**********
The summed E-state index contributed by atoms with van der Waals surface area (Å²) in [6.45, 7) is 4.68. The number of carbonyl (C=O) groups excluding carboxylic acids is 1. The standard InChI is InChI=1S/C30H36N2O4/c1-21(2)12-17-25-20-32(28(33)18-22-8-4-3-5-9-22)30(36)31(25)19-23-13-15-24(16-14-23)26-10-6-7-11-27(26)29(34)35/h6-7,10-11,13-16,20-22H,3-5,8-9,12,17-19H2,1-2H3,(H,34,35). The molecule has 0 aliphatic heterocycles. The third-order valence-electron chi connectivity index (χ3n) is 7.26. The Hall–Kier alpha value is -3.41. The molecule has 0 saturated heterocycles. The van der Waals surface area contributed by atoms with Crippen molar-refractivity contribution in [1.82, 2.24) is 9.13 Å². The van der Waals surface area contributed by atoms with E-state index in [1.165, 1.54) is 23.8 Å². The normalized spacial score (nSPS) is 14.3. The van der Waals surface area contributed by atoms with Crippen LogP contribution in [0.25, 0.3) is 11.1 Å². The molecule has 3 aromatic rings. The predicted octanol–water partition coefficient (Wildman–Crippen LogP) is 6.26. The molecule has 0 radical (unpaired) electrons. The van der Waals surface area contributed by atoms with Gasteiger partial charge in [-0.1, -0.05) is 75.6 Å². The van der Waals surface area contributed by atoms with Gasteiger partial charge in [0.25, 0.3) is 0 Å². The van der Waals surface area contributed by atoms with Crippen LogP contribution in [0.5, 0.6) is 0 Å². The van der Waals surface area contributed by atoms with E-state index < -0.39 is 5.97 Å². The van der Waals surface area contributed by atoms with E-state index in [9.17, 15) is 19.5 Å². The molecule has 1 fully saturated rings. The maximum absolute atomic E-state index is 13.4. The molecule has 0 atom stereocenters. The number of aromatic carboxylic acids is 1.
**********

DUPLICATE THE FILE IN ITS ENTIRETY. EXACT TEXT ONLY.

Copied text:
The summed E-state index contributed by atoms with van der Waals surface area (Å²) in [6.45, 7) is 4.68. The number of carbonyl (C=O) groups excluding carboxylic acids is 1. The standard InChI is InChI=1S/C30H36N2O4/c1-21(2)12-17-25-20-32(28(33)18-22-8-4-3-5-9-22)30(36)31(25)19-23-13-15-24(16-14-23)26-10-6-7-11-27(26)29(34)35/h6-7,10-11,13-16,20-22H,3-5,8-9,12,17-19H2,1-2H3,(H,34,35). The molecule has 0 aliphatic heterocycles. The third-order valence-electron chi connectivity index (χ3n) is 7.26. The Hall–Kier alpha value is -3.41. The molecule has 0 saturated heterocycles. The van der Waals surface area contributed by atoms with Crippen molar-refractivity contribution in [1.82, 2.24) is 9.13 Å². The van der Waals surface area contributed by atoms with E-state index in [1.165, 1.54) is 23.8 Å². The normalized spacial score (nSPS) is 14.3. The van der Waals surface area contributed by atoms with Crippen LogP contribution in [0.25, 0.3) is 11.1 Å². The molecule has 3 aromatic rings. The predicted octanol–water partition coefficient (Wildman–Crippen LogP) is 6.26. The molecule has 0 radical (unpaired) electrons. The van der Waals surface area contributed by atoms with Gasteiger partial charge in [-0.1, -0.05) is 75.6 Å². The van der Waals surface area contributed by atoms with Gasteiger partial charge in [0.25, 0.3) is 0 Å². The van der Waals surface area contributed by atoms with Crippen LogP contribution in [0.5, 0.6) is 0 Å². The van der Waals surface area contributed by atoms with E-state index < -0.39 is 5.97 Å². The van der Waals surface area contributed by atoms with E-state index in [9.17, 15) is 19.5 Å². The molecule has 1 fully saturated rings. The maximum absolute atomic E-state index is 13.4. The molecule has 0 atom stereocenters. The number of aromatic carboxylic acids is 1.